Los personajes del guión van mutando en las posiciones que la guerra les ofrece. Algunos buscan enfundar las lanzas y vestir armaduras para cambiar de status, otros quieren adquirir dinero para poder rescatar a sus familias y migrar hacia zonas de menos riesgo. Paralelamente, los personajes femeninos son los más perjudicados en la historia. Mujeres terriblemente ultrajadas, violentadas y reclutadas para la prostitución. La curva dramática asciende cuando uno de los personajes masculinos desarrolla una esquizofrenia que lo sumerge en un mundo fantasioso dominado por una bruja espectral quien se presenta con un aspecto frágil, delicado y amistoso, buscando así seducirlo. Un anciano monje budista que se percata de sus delirios, se esfuerza por rescatarlo por medio de oraciones y caligrafías budistas escritas sobre la piel del cuerpo del transtornado. Luego del rito budista, el personaje manifiesta haber sido liberado de la trampa seductora de la bruja y que ha recuperado finalmente la cordura. Agradecido, decide volver a su aldea para buscar a su esposa y pequeño hijo, pero la esquizofrenia lo acompañará  irremediablemente el resto de su vida. La guerra se ha encargado de arruinar miles de vidas en breve tiempo.

sábado, 18 de abril de 2015

Rodaje de la película "Enmienda Estructural" : Filming the movie "Structural Amendment".

Fotografías durante el rodaje de la película "Enmienda Estructural", cuyo tema también es contra el nazismo. Photographs of the film "Structural Amendment" whose theme is also against Nazism.

Actor Principal: Fernando Pasco Matos.
Actor: Daniel Dillon. 
Actor: Alberto Jorge Cortez.
Actriz: Connie Scheuermann.
Actriz: Alexandra Bianchi.
Sonido: Erich Lagasse Cordero, Mario Olivera Broggi, Joel Gutierrez Vidal.
Edición: Salomón Senepo Gonzales.
Productor de cine: Eduardo Ramos Olivera.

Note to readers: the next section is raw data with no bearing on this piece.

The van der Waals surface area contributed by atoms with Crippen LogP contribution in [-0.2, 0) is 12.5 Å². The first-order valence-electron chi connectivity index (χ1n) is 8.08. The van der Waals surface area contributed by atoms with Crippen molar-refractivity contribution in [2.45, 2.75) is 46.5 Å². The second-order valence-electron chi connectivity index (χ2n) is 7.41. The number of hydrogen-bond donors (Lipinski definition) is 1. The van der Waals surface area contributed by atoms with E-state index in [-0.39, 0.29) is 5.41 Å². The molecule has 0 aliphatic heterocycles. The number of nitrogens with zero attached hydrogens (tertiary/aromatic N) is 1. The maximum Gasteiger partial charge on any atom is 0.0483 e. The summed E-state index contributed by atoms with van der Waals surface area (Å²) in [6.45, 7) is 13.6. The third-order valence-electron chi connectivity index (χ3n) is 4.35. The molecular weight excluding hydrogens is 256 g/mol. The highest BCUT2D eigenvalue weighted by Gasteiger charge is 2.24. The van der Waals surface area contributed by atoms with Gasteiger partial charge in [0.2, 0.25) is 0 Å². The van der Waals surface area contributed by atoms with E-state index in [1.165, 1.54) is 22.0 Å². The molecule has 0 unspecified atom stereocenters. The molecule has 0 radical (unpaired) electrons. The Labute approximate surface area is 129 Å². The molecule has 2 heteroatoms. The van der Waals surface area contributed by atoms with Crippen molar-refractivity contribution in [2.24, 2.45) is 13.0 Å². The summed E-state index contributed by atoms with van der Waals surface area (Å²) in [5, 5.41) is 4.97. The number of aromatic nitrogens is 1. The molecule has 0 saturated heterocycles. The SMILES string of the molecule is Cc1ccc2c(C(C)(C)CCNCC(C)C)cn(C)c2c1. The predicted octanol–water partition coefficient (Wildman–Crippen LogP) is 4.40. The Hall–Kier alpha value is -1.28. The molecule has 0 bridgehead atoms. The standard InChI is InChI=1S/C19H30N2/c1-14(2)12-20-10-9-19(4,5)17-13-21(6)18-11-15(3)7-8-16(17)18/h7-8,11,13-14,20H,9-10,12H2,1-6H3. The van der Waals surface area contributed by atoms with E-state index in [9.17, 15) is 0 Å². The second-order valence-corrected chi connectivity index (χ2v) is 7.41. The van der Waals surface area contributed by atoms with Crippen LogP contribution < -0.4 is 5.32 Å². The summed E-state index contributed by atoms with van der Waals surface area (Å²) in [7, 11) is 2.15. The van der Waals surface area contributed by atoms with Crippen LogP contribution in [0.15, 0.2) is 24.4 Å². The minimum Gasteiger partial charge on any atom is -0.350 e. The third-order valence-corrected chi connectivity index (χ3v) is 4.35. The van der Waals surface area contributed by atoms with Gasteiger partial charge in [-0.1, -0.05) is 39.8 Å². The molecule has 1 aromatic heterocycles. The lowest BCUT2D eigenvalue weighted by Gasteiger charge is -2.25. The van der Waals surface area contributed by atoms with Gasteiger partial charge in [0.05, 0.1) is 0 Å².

Asist. de Producción: Claudia Cánepa Matos.
Directores de Fotografía: Eugenio Cañas, Eduardo Ramos Olivera 
Asist. de Dirección: Joel Gutierrez Vidal.
Director y Guionista: Eduardo Ramos Olivera.
Empresa de cine: Rio Santo Films S.A.C.
Derechos de Autor: Eduardo Ramos Olivera.







viernes, 23 de enero de 2015

Analysis of the film: "Dodes'ka-den" (Japan,1970), directed by Akira Kurosawa. Article written by: Eduardo Ramos Olivera.


"Dodes'ka-den" (Japan-1970), is to me a film masterpiece, written by Akira Kurosawa, Hideo Oguni and Shinobu Hashimoto. Directed by Akira Kurosawa, who enters to film at a landfill, the waste area where it is not designed to live for the apparent successful Japanese society of the 70s, that values human beings for their material possessions, instead of the soul they possess. Landfill is the almost "infernal place" for the rich and affluent people of any modern society. Kurosawa, a humanist artist, searches through his art, how to understand better the human behaviors: their motivations, dreams, aspirations, frustrations, joys and needs. While there are screenwriting artists who teach that the hero of a story has to defeat the enemy with bullets and guns, Akira Kurosawa refreshes us with a film script that describes the area more difficult for any war to conquer: the mind and soul of every human being. In the film the characters live their own codes and rules, without the presence of a municipality, without a hospital or a government that could extend their hand to ease their burdens. A satirical film that denounces the indifference of a Japan whose culture rejected the "weaker", a fascist Japan who was still treading shoes with superiority complexes, throwing into oblivion the sick, disabled, insane and addicts. Narcissistic society who only tried to promote heroes that should be prosperous and coherent, who could represent "the utopian society without space for ill, dysfunctional, nor poor". Akira Kurosawa invites us mainly to observe with tolerant the disadvantaged, shortening the gigantesque distances that exist until today between society and social phobia towards insanity.